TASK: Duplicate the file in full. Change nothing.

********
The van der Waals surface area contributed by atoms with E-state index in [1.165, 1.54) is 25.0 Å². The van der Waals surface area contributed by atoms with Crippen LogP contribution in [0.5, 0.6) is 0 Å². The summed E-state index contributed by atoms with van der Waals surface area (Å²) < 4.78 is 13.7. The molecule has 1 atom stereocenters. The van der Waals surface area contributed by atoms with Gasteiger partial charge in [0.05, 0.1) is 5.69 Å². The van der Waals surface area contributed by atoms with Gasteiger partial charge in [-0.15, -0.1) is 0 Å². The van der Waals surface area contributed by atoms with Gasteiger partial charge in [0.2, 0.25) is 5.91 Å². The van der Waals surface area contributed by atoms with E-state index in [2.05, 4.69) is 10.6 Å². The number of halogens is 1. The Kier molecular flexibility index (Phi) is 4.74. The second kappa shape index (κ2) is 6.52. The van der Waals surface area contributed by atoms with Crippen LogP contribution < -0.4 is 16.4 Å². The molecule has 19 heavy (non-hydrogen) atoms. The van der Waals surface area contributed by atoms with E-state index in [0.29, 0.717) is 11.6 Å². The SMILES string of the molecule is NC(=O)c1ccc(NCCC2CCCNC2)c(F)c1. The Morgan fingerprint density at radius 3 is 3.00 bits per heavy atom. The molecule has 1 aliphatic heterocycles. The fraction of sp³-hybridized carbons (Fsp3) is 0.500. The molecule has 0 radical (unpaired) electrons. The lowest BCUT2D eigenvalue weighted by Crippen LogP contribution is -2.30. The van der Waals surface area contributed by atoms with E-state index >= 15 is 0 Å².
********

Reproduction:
The van der Waals surface area contributed by atoms with E-state index in [1.165, 1.54) is 25.0 Å². The van der Waals surface area contributed by atoms with Crippen LogP contribution in [0.5, 0.6) is 0 Å². The summed E-state index contributed by atoms with van der Waals surface area (Å²) < 4.78 is 13.7. The molecule has 1 atom stereocenters. The van der Waals surface area contributed by atoms with Gasteiger partial charge in [0.05, 0.1) is 5.69 Å². The van der Waals surface area contributed by atoms with Gasteiger partial charge in [-0.15, -0.1) is 0 Å². The van der Waals surface area contributed by atoms with Gasteiger partial charge in [0.2, 0.25) is 5.91 Å². The van der Waals surface area contributed by atoms with E-state index in [2.05, 4.69) is 10.6 Å². The number of halogens is 1. The Kier molecular flexibility index (Phi) is 4.74. The second kappa shape index (κ2) is 6.52. The van der Waals surface area contributed by atoms with Crippen LogP contribution < -0.4 is 16.4 Å². The molecule has 19 heavy (non-hydrogen) atoms. The van der Waals surface area contributed by atoms with E-state index in [0.29, 0.717) is 11.6 Å². The SMILES string of the molecule is NC(=O)c1ccc(NCCC2CCCNC2)c(F)c1. The Morgan fingerprint density at radius 3 is 3.00 bits per heavy atom. The molecule has 1 aliphatic heterocycles. The fraction of sp³-hybridized carbons (Fsp3) is 0.500. The molecule has 0 radical (unpaired) electrons. The lowest BCUT2D eigenvalue weighted by Crippen LogP contribution is -2.30. The van der Waals surface area contributed by atoms with E-state index >= 15 is 0 Å².